Fleet was a profit-making enterprise. Nothing was free in prison. Food and lodging had to be paid for by the prisoner. There were fees for turning keys, fees for putting on of irons and fees for taking them off again. Even visitors had to pay fees. And the Fleet had the highest fees in the country. Prisoners with a trade such as tailoring might continue to work and earn while in captivity, but many others were reduced to begging. While the poorest prisoners languished in the cellar dungeons (known as Bartholomew Fair), those able to afford it could be lodged in large comfortable quarters on the Master's Side. The Fleet Prison management also supplemented its income by the provision of a prison tap room and coffee-room which were open to the public. The rackets court was also open to the public.

In 1842, parliament agreed to proceed with the demolition of the Fleet and transfer of all prisoners to the Queen’s Bench Prison. Some prisoners weren’t happy about this, especially as the Queen’s Bench ran a tougher regime. A song went thus: To racquets, skittles, whistling shops; We must soon say farewell; The Queen’s assent to her prison bill; Has rung their funeral knell

See: The History of Rackets

Monday, March 13, 2017

Before Public Gardens & Parks - Sports & Games - 17C Dutch Royals

Adriaen van de Velde (Dutch, 1636 - 1672) Maliebaen in Den Haag. The exiled 'Winter King', Frederick V, Elector Palatine, plays a scoring or positioning shot to the tall post marking the center of the mall.

Outdoor spaces near local inns & taverns were often the scene of neighborhood recreation in the centuries, before more dedicated grounds & public gardens blossomed on both sides of the Atlantic. Before the advent of public pleasure gardens & parks, elites usually gathered together in more exclusive private spaces.  Public parks & pleasure gardens & dedicated sports grounds became places to meet folks from a broader spectrum of society's classes including elites. 

Sunday, March 12, 2017

Before Public Gardens & Parks - When the weather kept folks inside the 17C tavern...

David Teniers the Younger (1610-1690) attributed to Backgammon Players.  David Teniers II (Flemish artist, 1610-1690) was born in Antwerp and died in Brussels.  His father was an artist, but young David was the most important member of this family of Antwerp artists. His output was huge and varied (about 2,000 pictures have been attributed to him), but he is best known for his peasant scenes. In 1651, he was appointed court painter in Brussels to Archduke Leopold Wilhelm of Austria, governor of the Spanish Netherlands; and he was also made custodian of the archduke's art collection. He compiled a catalogue of part of it, published in 1660 as Theatrum Pictorium, and made small copies of some of the paintings to assist the engravers who produced the illustrations.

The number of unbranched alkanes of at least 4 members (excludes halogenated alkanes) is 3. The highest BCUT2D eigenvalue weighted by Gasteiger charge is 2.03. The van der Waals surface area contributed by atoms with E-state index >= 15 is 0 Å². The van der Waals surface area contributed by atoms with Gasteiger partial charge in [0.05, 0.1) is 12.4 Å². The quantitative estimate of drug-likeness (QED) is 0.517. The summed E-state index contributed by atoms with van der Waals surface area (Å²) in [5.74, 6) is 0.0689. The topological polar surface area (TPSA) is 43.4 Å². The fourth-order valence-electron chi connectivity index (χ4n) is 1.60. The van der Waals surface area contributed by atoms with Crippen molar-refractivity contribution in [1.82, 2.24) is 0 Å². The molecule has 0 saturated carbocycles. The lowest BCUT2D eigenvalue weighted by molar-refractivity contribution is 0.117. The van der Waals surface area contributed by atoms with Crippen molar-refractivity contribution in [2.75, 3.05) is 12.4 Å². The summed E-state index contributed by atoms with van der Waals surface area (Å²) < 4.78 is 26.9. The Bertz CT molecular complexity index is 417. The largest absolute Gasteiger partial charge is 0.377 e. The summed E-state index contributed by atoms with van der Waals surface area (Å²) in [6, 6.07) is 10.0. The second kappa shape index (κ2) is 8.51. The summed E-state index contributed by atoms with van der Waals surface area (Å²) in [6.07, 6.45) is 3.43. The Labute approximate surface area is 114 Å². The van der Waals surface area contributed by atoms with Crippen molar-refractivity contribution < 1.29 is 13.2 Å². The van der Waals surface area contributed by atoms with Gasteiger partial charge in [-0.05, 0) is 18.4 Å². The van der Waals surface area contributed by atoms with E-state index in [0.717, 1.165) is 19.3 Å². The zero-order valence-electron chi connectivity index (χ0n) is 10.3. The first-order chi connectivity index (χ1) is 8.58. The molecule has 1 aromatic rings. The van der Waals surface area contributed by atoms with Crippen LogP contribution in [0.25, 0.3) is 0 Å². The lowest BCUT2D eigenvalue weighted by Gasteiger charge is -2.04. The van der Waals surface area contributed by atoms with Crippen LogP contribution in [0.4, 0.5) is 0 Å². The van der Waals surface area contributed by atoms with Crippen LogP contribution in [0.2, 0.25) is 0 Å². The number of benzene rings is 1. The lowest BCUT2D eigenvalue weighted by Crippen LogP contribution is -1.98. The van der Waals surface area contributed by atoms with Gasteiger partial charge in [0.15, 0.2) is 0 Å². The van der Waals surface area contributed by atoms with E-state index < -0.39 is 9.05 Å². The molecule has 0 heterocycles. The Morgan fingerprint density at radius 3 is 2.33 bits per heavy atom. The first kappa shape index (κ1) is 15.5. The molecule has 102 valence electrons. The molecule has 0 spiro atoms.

As many as eleven artists, all with the name Teniers and all from the same Flemish family, are known to have painted works now in the galleries of the world. The different members of the Teniers family copied each other's works, giving art historians a difficult task in identifying unprovenanced paintings with certainty. In addition, the popularity of their paintings encouraged numerous copies and forgeries to be made.
David Teniers the Younger (1610-1690) attributed to Peasants Making Music at an Inn


David Teniers the Younger (1610-1690) Cardplayers


David Teniers the Younger (1610-1690) follower Making Music in a Tavern


David Teniers the Younger (1610-1690) follower Playing Cards in a Tavern


David Teniers the Younger (1610-1690) follower Tavern Interior


David Teniers the Younger (1610-1690) follower Tavern Scene


David Teniers the Younger (1610-1690) Gambling at an Inn


David Teniers the Younger (1610-1690) Tric Trac Players

Friday, March 10, 2017

Before Public Gardens & Parks - Celebrating at a 16C Public Flemish Village Fair

From the school of Pieter Bruegel the elder (Flemish artist, 1525–1569) A Village Fair

A fair is an ancient tradition. Early Roman fairs were holidays during which the people did not work. In the Middle Ages, many fairs developed as temporary commercial markets, especially important for long-distance trade, where traders could buy & sell. These often were tied to a Christian religious occasion particularly the anniversary dedication of a local church or the feast day of the patron saint to whom the local church was dedicated. Some fairs were seasonal festivals, such as harvest celebrations. To these often religious-based commercial marketplaces townsfolk added processions, entertainment, and food & drink, as these early markets took on the aspect of modern-day fairs. Many communities have long had dedicated fairgrounds; others hold fairs in a variety of public places, including streets & town squares, and large gardens.

Thursday, March 9, 2017

Before Public Gardens & Parks - Celebrating at the 1590s Public Village festival in Honor of Saint Hubert & Saint Anthony

1500s Brueghel, Pieter, the younger (Flemish artist, c.1564-1637-8)A Village Fair (Village festival in Honor of Saint Hubert and Saint Anthony)

A fair is an ancient tradition. Early Roman fairs were holidays during which the people did not work. In the Middle Ages, many fairs developed as temporary commercial markets, especially important for long-distance trade, where traders could buy & sell. These often were tied to a Christian religious occasion particularly the anniversary dedication of a local church or the feast day of the patron saint to whom the local church was dedicated. Some fairs were seasonal festivals, such as harvest celebrations. To these often religious-based commercial marketplaces townsfolk added processions, entertainment, and food & drink, as these early markets took on the aspect of modern-day fairs. Many communities have long had dedicated fairgrounds; others hold fairs in a variety of public places, including streets & town squares, and large gardens.